By Jouni Viinikka, R&D Director at 6cure; Frédéric Coiffier, Software Development Engineer at 6cure
Content delivery networks, the Content Delivery Networks (CDNs) have been designed to optimize performance in terms of content distribution on the Internet and to optimize bandwidth costs for those who produce this content, in order to cope with increasing demands, and a growing volume of data to be supplied. We often hear the argument that the protection against DDoS attacks provided by a CDN is THE solution to protect yourself: Let’s see what this argument is based on.
HOW A CDN WORKS
To simplify, a CDN is made up of a set of interconnected servers, widely distributed geographically and also logically within the mesh of the Internet. CDN uses these distributed servers to hide content from their customers and distribute it to their users. A clever use of routing makes it possible to rely on the “caches” closest to each client, allowing faster delivery of content, and thus avoiding consuming resources – including bandwidth – from the server. origin hosting the original content. When a client first requests a resource – an image or a web page, the CDN must seek that content from the originating server to serve the client. However, from this moment,
CDNs typically hide static, unchanging content, such as images on a website. However, CDNs cannot or are more limited in their ability to hide dynamic content, such as inventory and order information from a sales site. Dynamic content is typically hosted by the original site. The original site is therefore requested, not by its users, but by the CDN, on the one hand for static content not yet hidden and on the other hand for dynamic content, which cannot be hidden.
CDN AND PROTECTION AGAINST DDOS ATTACKS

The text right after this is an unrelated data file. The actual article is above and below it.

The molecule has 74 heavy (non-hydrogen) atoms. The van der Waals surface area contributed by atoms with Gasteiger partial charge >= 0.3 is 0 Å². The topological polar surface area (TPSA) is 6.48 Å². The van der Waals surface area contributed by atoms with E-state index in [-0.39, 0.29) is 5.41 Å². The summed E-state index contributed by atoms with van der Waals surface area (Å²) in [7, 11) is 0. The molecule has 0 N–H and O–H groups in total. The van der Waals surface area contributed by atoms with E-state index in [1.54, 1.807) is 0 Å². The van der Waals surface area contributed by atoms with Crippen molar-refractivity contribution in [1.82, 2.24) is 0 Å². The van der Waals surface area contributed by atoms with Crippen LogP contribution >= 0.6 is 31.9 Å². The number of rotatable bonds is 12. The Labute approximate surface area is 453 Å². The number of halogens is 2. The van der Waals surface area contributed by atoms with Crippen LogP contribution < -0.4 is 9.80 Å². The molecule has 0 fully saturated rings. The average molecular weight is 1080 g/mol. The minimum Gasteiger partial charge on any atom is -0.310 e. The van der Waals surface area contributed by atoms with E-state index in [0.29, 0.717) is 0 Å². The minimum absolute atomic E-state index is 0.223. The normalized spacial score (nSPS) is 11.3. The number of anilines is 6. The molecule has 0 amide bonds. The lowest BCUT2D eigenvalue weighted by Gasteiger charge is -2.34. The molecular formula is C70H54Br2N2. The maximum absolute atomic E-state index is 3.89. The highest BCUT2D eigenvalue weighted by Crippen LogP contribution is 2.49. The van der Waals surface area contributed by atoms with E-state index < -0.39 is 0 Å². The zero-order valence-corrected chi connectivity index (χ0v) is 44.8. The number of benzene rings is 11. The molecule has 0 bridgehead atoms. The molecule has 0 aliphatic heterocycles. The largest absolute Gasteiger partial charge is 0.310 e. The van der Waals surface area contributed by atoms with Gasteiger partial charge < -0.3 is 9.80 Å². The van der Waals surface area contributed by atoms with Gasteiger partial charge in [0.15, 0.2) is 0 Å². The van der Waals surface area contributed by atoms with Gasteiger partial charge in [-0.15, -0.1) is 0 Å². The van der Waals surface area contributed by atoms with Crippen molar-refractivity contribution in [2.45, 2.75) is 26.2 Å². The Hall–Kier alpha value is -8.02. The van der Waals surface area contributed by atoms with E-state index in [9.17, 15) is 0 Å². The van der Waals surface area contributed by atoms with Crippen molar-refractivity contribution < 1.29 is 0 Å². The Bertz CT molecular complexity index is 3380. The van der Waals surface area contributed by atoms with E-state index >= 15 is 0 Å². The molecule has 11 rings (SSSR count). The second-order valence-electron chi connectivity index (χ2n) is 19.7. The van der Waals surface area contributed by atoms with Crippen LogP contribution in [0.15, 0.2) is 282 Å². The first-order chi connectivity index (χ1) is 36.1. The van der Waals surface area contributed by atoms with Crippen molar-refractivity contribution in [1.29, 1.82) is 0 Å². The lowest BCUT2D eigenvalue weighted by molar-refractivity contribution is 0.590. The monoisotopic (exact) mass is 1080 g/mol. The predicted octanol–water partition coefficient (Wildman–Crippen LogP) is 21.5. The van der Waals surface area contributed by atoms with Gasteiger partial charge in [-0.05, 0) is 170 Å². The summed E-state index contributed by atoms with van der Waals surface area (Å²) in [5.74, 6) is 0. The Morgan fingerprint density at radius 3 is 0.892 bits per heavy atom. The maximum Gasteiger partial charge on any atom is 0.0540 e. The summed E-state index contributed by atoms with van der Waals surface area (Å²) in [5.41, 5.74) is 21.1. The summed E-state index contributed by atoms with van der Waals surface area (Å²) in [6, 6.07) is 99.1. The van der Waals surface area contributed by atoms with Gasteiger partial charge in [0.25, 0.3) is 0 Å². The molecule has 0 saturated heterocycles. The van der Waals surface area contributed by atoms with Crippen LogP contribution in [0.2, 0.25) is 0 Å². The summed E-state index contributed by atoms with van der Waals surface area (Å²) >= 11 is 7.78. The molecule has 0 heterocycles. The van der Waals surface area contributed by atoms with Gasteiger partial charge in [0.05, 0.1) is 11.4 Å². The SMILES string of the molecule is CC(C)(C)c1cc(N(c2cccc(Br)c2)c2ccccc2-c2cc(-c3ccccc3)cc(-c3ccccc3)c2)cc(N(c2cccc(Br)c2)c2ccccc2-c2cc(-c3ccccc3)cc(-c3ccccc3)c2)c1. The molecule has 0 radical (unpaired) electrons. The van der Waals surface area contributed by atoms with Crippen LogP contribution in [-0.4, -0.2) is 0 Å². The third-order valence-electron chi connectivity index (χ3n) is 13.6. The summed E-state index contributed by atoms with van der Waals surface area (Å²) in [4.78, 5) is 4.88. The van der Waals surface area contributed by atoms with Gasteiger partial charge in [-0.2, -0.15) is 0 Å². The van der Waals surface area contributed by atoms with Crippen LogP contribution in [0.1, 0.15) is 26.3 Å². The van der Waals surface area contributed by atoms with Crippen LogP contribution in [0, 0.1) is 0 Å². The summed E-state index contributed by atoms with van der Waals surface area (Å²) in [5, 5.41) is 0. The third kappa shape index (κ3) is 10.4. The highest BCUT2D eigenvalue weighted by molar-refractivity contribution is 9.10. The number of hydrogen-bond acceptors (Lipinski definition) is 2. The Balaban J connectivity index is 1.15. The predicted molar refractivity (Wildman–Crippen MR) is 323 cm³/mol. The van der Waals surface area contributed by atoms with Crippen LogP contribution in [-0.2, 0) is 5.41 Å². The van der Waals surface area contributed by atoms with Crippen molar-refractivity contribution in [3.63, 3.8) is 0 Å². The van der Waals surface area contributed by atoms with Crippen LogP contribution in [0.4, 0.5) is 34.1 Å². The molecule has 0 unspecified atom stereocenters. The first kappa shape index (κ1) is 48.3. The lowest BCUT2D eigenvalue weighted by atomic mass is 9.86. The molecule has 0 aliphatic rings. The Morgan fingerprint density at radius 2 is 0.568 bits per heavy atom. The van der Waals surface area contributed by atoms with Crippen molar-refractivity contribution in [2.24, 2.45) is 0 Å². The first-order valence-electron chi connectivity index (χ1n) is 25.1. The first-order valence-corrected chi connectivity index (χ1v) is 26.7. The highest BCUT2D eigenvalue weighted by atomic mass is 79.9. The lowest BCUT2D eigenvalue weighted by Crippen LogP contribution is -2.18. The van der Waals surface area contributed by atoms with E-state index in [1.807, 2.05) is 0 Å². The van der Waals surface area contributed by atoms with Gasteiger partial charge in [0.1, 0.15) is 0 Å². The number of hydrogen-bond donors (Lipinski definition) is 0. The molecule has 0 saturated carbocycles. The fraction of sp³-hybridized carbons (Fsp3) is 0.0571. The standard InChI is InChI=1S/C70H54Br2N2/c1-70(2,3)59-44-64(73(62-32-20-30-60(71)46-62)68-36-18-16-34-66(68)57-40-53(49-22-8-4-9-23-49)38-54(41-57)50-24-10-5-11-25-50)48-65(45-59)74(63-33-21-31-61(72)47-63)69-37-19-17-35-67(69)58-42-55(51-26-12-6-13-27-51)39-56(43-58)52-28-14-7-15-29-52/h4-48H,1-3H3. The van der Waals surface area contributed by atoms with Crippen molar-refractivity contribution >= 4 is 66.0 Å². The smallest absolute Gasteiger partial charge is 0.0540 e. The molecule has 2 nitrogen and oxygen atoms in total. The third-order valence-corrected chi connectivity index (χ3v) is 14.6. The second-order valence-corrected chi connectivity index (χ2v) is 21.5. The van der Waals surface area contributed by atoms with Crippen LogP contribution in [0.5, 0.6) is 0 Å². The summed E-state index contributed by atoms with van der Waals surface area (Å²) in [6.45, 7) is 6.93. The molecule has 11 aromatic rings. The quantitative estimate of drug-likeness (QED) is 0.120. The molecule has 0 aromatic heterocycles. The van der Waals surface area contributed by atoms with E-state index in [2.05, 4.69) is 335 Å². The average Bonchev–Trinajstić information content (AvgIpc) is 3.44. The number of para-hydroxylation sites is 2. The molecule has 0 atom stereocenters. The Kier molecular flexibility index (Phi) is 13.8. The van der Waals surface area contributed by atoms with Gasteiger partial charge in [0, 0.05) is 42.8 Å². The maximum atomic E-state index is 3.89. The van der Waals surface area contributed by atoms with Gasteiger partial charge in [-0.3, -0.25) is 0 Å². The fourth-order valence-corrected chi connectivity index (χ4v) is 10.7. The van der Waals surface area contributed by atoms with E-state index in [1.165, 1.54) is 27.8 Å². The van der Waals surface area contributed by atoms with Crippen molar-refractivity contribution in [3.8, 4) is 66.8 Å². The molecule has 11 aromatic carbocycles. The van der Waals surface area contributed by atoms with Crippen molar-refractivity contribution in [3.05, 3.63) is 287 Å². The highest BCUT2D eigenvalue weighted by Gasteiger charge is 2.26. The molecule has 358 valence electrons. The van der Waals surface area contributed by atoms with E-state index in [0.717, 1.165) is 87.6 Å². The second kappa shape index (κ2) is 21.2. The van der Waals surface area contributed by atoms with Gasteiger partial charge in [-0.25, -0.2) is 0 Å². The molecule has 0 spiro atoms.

By its nature, the CDN has mechanisms that can be useful in the face of distributed denial of service attacks. For example, a CDN often has significant resources in terms of network and server capacity, often allowing it to simply handle a larger amount of requests than the original server. In addition, by the same distribution and routing mechanisms that allow it to distribute the load of users, distributed attacks will no longer be aimed at a single target, but at a target distributed according to the location of each attack source. .
“THE DEVIL IS IN THE DETAILS”
However, despite these useful layers of protection, the very operation of a CDN can open new attack vectors or make the defense of the original server more
difficult. For example, if an attack, making use of a botnet, requests a website for non-existent, and therefore non-hidden, resources, this can lead the CDN in turn to request the origin server repeatedly for these resources and cause a denial of service condition for the origin server. In addition, the attack seen by the original server is no longer distributed, but from the CDN! In this situation, it can be difficult for the origin server to protect itself because the CDN is at the same time the origin of the attack and of the legitimate requests: Simple approaches relying on the blacklisting of sources at the server level can no longer be used in this case.
On the other hand, it should not be forgotten that the protections provided by the CDN only cover the hidden content. The original server, and more generally, the company to which the site belongs, will probably need functional connectivity. Beyond the original server which must be able to provide non-hidden and dynamic content for the CDN, the service may need to interact with other sites, the company being able to send and receive emails, its teams to access Voice over IP services or to connect to the Internet in general to access cloud services. All this requires that on-site services or at least the company’s Internet access, which cannot be protected by a CDN, continue to function.
In addition, depending on the CDN, the protections provided may be limited to volumetric type protections, while more sophisticated application attacks may cross the CDN and reach the original site. In sum, the situation is often much more complex than imagined at first.
First, it is important to understand how it works, not just its website, but its business as a whole and to perform a risk analysis to identify the various threats.
Then, depending on the risks involving the availability and / or the quality of service of communications, network services and / or applications, it may be useful to rely on protection functionalities provided by one’s CDN – potentially more capable for large volumetric attacks – or use protections of the “On-Premise” type, potentially more precise and capable for application attacks. Often optimal protection implies hybrid protection, combining the precision and speed of an “On-Premise” solution, with sufficiently high volumetric capacities offered by a mitigation service provider. In some cases CDN may be a suitable component.
Source: 6cure SAS